By Ben Cohen 

French Jewish leader questions judicial willingness to confront Islamist anti-Semitism

 

January 3, 2020



The head of the French Jewish community expressed fear that last week’s decision by prosecutors in Paris to excuse the murderer of a Jewish woman from a criminal trial symbolized a deeper reluctance to confront anti-Semitism among Muslims in France through legal means.

In a forthright letter to Paris Attorney General Catherine Champrenault, Francis Kalifat—the president of CRIF, the representative organization of French Jews—intimated that the decision not to try Kobili Traore for the Apr. 4, 2017 torture and murder of Sarah Halimi, a 65-year-old widow, in her Paris apartment, was ultimately political in nature.

“Did your Public Prosecutor’s Office want to avoid, through the trial of Sarah Halimi’s murderer, a trial at the same time of the Islamist anti-Semitism that kills in France?” Kalifat asked pointedly.

Kalifat said he had been left “speechless” by the decision to excuse Traore on the grounds that his intake of cannabis on the night of Halimi’s murder had left him temporarily insane, and therefore not legally responsible for his crime.

“I want you to know, Madam Attorney General, that beyond my own incomprehension, it is all French Jews who are plunged into a state of collective consternation, and who now know that it is possible in our country to torture and kill Jews in cold blood without being judged,” Kalifat wrote.


Advocates for the Halimi family stepped up their public criticism of the decision over the weekend. In an extensive interview on the Europe 1 network on Sunday night, Francis Szpiner—the lawyer representing Halimi’s children—called it an “aberration.”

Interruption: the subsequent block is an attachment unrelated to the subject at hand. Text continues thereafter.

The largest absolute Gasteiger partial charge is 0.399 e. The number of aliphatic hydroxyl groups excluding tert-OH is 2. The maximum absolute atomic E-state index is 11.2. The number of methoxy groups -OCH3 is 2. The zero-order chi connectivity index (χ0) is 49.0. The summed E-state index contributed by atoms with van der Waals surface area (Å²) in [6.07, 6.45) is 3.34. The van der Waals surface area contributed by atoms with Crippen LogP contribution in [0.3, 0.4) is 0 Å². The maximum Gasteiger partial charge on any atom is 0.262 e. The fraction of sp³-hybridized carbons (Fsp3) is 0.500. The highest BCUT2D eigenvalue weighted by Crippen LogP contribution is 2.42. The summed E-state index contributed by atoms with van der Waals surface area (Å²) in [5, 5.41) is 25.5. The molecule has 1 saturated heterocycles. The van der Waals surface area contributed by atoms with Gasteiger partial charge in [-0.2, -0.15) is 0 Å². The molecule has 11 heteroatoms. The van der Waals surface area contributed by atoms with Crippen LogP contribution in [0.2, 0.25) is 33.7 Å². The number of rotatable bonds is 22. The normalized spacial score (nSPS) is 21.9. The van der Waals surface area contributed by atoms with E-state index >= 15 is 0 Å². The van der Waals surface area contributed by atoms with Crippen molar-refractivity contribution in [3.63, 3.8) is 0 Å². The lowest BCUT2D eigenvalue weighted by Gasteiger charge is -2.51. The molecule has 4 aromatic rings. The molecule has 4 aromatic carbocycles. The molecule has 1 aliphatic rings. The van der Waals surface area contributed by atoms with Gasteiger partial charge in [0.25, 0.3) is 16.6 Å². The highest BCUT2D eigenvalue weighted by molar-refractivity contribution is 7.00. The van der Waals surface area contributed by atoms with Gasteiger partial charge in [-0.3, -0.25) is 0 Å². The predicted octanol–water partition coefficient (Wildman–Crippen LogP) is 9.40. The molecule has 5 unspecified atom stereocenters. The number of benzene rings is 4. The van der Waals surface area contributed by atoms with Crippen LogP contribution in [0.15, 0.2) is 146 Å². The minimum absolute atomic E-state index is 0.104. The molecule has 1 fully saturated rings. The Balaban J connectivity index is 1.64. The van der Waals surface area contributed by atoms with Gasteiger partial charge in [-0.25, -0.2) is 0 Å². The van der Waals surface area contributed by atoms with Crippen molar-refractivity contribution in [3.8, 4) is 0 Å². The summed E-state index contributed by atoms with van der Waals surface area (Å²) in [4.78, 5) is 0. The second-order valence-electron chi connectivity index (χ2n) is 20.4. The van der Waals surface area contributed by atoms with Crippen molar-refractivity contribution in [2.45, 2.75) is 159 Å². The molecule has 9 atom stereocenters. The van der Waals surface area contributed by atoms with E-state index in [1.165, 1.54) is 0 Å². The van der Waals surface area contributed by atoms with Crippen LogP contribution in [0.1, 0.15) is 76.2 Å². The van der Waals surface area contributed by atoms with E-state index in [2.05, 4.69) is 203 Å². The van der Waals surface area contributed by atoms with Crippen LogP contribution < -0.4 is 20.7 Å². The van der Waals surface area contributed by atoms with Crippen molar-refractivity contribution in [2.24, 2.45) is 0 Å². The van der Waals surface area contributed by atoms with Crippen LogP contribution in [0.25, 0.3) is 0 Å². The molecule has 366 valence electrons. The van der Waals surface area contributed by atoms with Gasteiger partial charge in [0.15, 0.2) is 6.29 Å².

He confirmed that he planned to appeal the decision before the Court of Cassation, the highest court in the French judicial system.

Several politicians also spoke out against the decision.

“Appalled by the incomprehensible decision of the Paris Court of Appeal, which concludes that the murderer of Sarah Halimi is not responsible because he was under the influence of cannabis!” tweeted the mayor of Paris, Anne Hidalgo.

“As a Christian, I worry about the lack of outrage over this affair,” wrote Alain Houpert, who represents the center-right Republican Party in the French Senate. “Justice must be done for Sarah Halimi.”

Some of France’s leading political commentators lambasted the decision as a new low for the French judiciary.

“After having shown great cowardice during the Nazi occupation, French justice from time to time experiences major relapses,” wrote columnist Franz-Olivier Giesbert in Le Point.

Journalist Françoise Laborde charged that it was the French legal system that had taken a “delusional puff” when it concluded that Traore could not be held criminally responsible because of his cannabis intake.

In a sign that French Jews remain determined to eventually bring Traore to trial, Ariel Goldmann, a lawyer and the president of the United Jewish Social Fund (FSJU) in France, urged the community to take the case to François Molins, the public prosecutor at the Court of Cassation known for his tough stance toward Islamist terrorism and violence in France during the last decade.


Among the cases tried by Molins was that of Mohammed Merah, whose 2012 shooting spree included an attack on a Jewish school in the city of Toulouse where he murdered a rabbi and three small children.

Ben Cohen is a New York City-based journalist and author who writes a weekly column on Jewish and international affairs for JNS.

 

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